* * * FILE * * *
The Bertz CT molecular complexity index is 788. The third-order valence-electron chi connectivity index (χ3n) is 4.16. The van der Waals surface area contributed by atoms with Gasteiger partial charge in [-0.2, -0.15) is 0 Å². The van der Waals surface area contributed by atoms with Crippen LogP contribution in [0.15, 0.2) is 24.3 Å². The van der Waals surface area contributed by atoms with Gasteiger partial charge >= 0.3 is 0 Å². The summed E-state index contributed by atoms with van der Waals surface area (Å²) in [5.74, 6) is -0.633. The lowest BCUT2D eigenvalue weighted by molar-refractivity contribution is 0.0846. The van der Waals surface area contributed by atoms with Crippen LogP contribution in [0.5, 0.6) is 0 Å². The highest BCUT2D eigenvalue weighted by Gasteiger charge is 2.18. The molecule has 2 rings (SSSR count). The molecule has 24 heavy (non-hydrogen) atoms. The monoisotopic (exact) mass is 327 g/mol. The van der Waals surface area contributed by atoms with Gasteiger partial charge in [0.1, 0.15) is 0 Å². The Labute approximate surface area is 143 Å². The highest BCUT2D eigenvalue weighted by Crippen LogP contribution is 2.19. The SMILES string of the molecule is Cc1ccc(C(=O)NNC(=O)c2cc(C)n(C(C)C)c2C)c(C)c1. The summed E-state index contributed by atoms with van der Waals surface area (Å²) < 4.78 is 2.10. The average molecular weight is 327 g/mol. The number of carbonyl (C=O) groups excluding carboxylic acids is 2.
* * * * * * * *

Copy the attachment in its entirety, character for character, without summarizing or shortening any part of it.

The Bertz CT molecular complexity index is 788. The third-order valence-electron chi connectivity index (χ3n) is 4.16. The van der Waals surface area contributed by atoms with Gasteiger partial charge in [-0.2, -0.15) is 0 Å². The van der Waals surface area contributed by atoms with Crippen LogP contribution in [0.15, 0.2) is 24.3 Å². The van der Waals surface area contributed by atoms with Gasteiger partial charge >= 0.3 is 0 Å². The summed E-state index contributed by atoms with van der Waals surface area (Å²) in [5.74, 6) is -0.633. The lowest BCUT2D eigenvalue weighted by molar-refractivity contribution is 0.0846. The van der Waals surface area contributed by atoms with Crippen LogP contribution in [0.5, 0.6) is 0 Å². The highest BCUT2D eigenvalue weighted by Gasteiger charge is 2.18. The molecule has 2 rings (SSSR count). The molecule has 24 heavy (non-hydrogen) atoms. The monoisotopic (exact) mass is 327 g/mol. The van der Waals surface area contributed by atoms with Gasteiger partial charge in [0.1, 0.15) is 0 Å². The Labute approximate surface area is 143 Å². The highest BCUT2D eigenvalue weighted by Crippen LogP contribution is 2.19. The SMILES string of the molecule is Cc1ccc(C(=O)NNC(=O)c2cc(C)n(C(C)C)c2C)c(C)c1. The summed E-state index contributed by atoms with van der Waals surface area (Å²) < 4.78 is 2.10. The average molecular weight is 327 g/mol. The number of carbonyl (C=O) groups excluding carboxylic acids is 2.